Full Text Available Hyperthermia is associated with marked reductions in cerebral blood flow (CBF. Increased distribution of cardiac output to the periphery, increases in alveolar ventilation and resultant hypocapnia each contribute to the fall in CBF during passive hyperthermia; however, their relative contribution remains a point of contention, and probably depends on the experimental condition (e.g. posture and degree of hyperthermia. The hyperthermia-induced hyperventilatory response reduces arterial CO2 pressure (PaCO2 causing cerebral vasoconstriction and subsequent reductions in flow. During supine passive hyperthermia, the majority of recent data indicate that reductions in PaCO2 may be the primary, if not sole, culprit for reduced CBF. On the other hand, during more dynamic conditions (e.g. hemorrhage or orthostatic challenges, an inability to appropriately decrease peripheral vascular conductance presents a condition whereby adequate cerebral perfusion pressure may be compromised secondary to reductions in systemic blood pressure. Although studies have reported maintenance of pre-frontal cortex oxygenation (assessed by near-infrared spectroscopy during exercise and severe heat stress, the influence of cutaneous blood flow is known to contaminate this measure. This review discusses the governing mechanisms associated with changes in CBF and oxygenation during moderate to severe (i.e. 1.0°C to 2.0°C increase in body core temperature levels of hyperthermia. Future research directions are provided.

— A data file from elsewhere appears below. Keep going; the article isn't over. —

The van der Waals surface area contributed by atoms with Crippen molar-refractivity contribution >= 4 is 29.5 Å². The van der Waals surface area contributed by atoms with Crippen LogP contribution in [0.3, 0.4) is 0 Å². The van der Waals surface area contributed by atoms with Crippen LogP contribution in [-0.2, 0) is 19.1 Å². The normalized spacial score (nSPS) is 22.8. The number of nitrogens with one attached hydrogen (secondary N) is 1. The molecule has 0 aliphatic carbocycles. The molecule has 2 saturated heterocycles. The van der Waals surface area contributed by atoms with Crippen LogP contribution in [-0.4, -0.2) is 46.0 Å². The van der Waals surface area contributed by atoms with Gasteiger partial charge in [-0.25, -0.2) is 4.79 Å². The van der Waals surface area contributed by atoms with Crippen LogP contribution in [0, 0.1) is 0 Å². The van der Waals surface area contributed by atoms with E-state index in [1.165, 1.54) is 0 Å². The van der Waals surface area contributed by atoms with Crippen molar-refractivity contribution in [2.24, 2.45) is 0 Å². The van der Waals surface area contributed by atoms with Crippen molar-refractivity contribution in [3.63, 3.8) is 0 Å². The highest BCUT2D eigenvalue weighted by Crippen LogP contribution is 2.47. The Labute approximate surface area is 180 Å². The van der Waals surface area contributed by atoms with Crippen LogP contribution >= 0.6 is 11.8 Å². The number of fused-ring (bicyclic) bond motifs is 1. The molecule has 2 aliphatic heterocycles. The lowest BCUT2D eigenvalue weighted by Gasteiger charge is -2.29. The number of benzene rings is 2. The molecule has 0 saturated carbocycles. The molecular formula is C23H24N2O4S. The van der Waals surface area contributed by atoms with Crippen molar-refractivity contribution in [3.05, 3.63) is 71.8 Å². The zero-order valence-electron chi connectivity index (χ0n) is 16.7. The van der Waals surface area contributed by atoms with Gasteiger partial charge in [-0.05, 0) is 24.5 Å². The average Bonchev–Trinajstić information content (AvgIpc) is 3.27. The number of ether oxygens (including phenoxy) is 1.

6. Endothelin-1 and endothelin-2 initiate and maintain contractile responses by different mechanisms in rat mesenteric and cerebral arteries

    DEFF Research Database (Denmark)

    Compeer, M. G.; Janssen, G. M. J.; De Mey, J. G. R.

    2013-01-01